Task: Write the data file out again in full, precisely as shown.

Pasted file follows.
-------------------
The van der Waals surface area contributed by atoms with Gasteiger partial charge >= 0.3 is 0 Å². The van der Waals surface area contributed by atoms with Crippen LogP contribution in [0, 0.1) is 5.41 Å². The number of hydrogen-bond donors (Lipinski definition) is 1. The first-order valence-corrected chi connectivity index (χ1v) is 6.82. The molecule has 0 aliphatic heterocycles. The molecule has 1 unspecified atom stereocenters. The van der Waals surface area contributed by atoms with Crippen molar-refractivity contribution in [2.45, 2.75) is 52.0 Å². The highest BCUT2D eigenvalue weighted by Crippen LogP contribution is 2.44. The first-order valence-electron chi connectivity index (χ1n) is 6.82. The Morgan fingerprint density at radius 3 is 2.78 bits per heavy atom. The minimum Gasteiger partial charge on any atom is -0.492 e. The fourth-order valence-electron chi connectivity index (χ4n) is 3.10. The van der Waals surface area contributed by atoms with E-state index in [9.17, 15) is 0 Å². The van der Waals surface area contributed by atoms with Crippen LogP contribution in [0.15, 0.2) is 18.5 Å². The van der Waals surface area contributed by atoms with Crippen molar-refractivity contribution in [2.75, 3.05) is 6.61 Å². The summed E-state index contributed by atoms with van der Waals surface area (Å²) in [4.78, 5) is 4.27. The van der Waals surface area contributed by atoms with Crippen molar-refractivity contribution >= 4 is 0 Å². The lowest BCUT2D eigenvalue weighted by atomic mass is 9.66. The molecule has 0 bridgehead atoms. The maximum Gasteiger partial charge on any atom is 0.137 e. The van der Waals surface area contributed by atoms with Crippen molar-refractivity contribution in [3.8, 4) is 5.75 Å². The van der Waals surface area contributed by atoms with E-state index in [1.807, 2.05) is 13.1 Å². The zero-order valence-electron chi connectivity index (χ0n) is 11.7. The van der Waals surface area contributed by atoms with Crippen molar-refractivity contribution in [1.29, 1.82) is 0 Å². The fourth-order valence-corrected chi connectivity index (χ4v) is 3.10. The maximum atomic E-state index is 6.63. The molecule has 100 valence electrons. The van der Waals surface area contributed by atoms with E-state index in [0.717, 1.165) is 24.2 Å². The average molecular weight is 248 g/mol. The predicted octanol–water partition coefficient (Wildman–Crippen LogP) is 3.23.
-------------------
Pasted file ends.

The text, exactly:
The van der Waals surface area contributed by atoms with Gasteiger partial charge >= 0.3 is 0 Å². The van der Waals surface area contributed by atoms with Crippen LogP contribution in [0, 0.1) is 5.41 Å². The number of hydrogen-bond donors (Lipinski definition) is 1. The first-order valence-corrected chi connectivity index (χ1v) is 6.82. The molecule has 0 aliphatic heterocycles. The molecule has 1 unspecified atom stereocenters. The van der Waals surface area contributed by atoms with Crippen molar-refractivity contribution in [2.45, 2.75) is 52.0 Å². The highest BCUT2D eigenvalue weighted by Crippen LogP contribution is 2.44. The first-order valence-electron chi connectivity index (χ1n) is 6.82. The Morgan fingerprint density at radius 3 is 2.78 bits per heavy atom. The minimum Gasteiger partial charge on any atom is -0.492 e. The fourth-order valence-electron chi connectivity index (χ4n) is 3.10. The van der Waals surface area contributed by atoms with E-state index in [9.17, 15) is 0 Å². The van der Waals surface area contributed by atoms with Crippen LogP contribution in [0.15, 0.2) is 18.5 Å². The van der Waals surface area contributed by atoms with Crippen molar-refractivity contribution in [2.75, 3.05) is 6.61 Å². The summed E-state index contributed by atoms with van der Waals surface area (Å²) in [4.78, 5) is 4.27. The van der Waals surface area contributed by atoms with Crippen molar-refractivity contribution >= 4 is 0 Å². The lowest BCUT2D eigenvalue weighted by atomic mass is 9.66. The molecule has 0 bridgehead atoms. The maximum Gasteiger partial charge on any atom is 0.137 e. The van der Waals surface area contributed by atoms with Crippen molar-refractivity contribution in [3.8, 4) is 5.75 Å². The van der Waals surface area contributed by atoms with E-state index in [1.807, 2.05) is 13.1 Å². The zero-order valence-electron chi connectivity index (χ0n) is 11.7. The van der Waals surface area contributed by atoms with Crippen molar-refractivity contribution in [1.29, 1.82) is 0 Å². The fourth-order valence-corrected chi connectivity index (χ4v) is 3.10. The maximum atomic E-state index is 6.63. The molecule has 100 valence electrons. The van der Waals surface area contributed by atoms with E-state index in [0.717, 1.165) is 24.2 Å². The average molecular weight is 248 g/mol. The predicted octanol–water partition coefficient (Wildman–Crippen LogP) is 3.23.